One of the most common questions I am asked when flying single line kites is, 'How high is it?' I guess it's the same for most kite flyers. It's a question that's not that easy to answer accurately. Most people (including me) just estimate the length of the line and make a guess at the height based on that and the angle the kite is flying at.
David Pelham's book Kites gives a method that ignores the length of the line, but involves drawing accurate scale diagrams - not so easy to do in the field. My method uses the same principle, but without the drawing.
To calculate the height of your kite you will need:
- a protractor and a plumb line
- a tape measure (or you can pace out the distance)
- a calculator with a tangent function
It will help if the protractor has a small tube attached to it to help sighting the kite accurately when you measure its angle above the horizon. The plumb line must be able to swing freely from the centre of the protractor. The angle that you want to measure is the one marked in yellow in the diagram.
You will need to take two angular measurements of the height of the kite above the horizon. The further apart these are, the more accurate your reading will be. These measurements can be taken from anywhere, but for ease of sighting, keep in the same plane as the kite line. The other thing that you will need to know is the distance between the two points where you measured the angles. Once you have these three pieces of information, you have all you need in order to calculate the height of the kite.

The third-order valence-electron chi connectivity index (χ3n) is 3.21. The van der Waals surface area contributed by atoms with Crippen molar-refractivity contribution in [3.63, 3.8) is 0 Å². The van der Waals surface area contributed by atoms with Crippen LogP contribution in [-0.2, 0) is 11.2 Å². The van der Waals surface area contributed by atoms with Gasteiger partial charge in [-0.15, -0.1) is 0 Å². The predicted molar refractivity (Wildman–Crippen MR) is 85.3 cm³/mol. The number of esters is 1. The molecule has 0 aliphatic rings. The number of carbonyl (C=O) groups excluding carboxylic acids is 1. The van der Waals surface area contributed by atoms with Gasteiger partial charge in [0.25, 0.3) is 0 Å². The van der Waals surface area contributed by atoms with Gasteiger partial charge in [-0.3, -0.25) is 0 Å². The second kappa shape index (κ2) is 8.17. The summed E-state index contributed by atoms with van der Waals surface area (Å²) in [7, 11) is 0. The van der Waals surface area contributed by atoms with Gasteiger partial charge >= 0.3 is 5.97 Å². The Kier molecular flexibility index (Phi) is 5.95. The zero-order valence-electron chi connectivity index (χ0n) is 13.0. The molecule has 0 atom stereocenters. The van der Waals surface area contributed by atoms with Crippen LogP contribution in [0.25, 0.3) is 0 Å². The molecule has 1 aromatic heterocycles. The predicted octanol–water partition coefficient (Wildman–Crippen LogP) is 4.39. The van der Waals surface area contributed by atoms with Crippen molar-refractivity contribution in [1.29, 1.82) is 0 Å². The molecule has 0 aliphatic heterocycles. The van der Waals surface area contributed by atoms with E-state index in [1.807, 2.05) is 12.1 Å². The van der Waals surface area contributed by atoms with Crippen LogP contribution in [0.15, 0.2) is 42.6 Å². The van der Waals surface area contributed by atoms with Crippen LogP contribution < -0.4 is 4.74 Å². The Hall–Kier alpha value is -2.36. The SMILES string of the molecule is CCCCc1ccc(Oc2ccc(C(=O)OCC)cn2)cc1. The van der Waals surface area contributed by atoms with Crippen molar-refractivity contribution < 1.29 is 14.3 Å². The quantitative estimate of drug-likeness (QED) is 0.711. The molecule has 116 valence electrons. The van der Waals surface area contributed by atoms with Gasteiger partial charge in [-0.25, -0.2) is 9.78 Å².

Now comes the maths. In order to calculate the height (distance BC in the diagram) you need to know the distance from point D (the closer of the two measurement points to the kite) to the point directly under the kite, B. Once you know this distance then multiplying this by the tangent of angle b will give you the height. The part of the formula in brackets works out this distance.
Here's an example. Let's assume that angle a = 48°, angle b = 55° and the distance between them (AD) = 20 metres. Substituting these values into the formula we get:
tan55 × ((tan48 × 20) ÷ (tan55 − tan48))
1.4281 × ((1.1106 × 20) ÷ (1.4281 − 1.1106))
1.4281 × (22.2123 ÷ 0.3175)
1.4281 × 69.96
Using the calculator gives the height of the kite as 99.9, let's call that 100 metres.
In the diagram, the angles are measured from the ground. In reality you will probably be standing. If you want to be really accurate you need to add the height above the ground that you took the readings, although I doubt if it's possible to measure the angles accurately enough to make this worthwhile. My guess is that if you are careful taking the measurements you will get an accuracy of ±5%.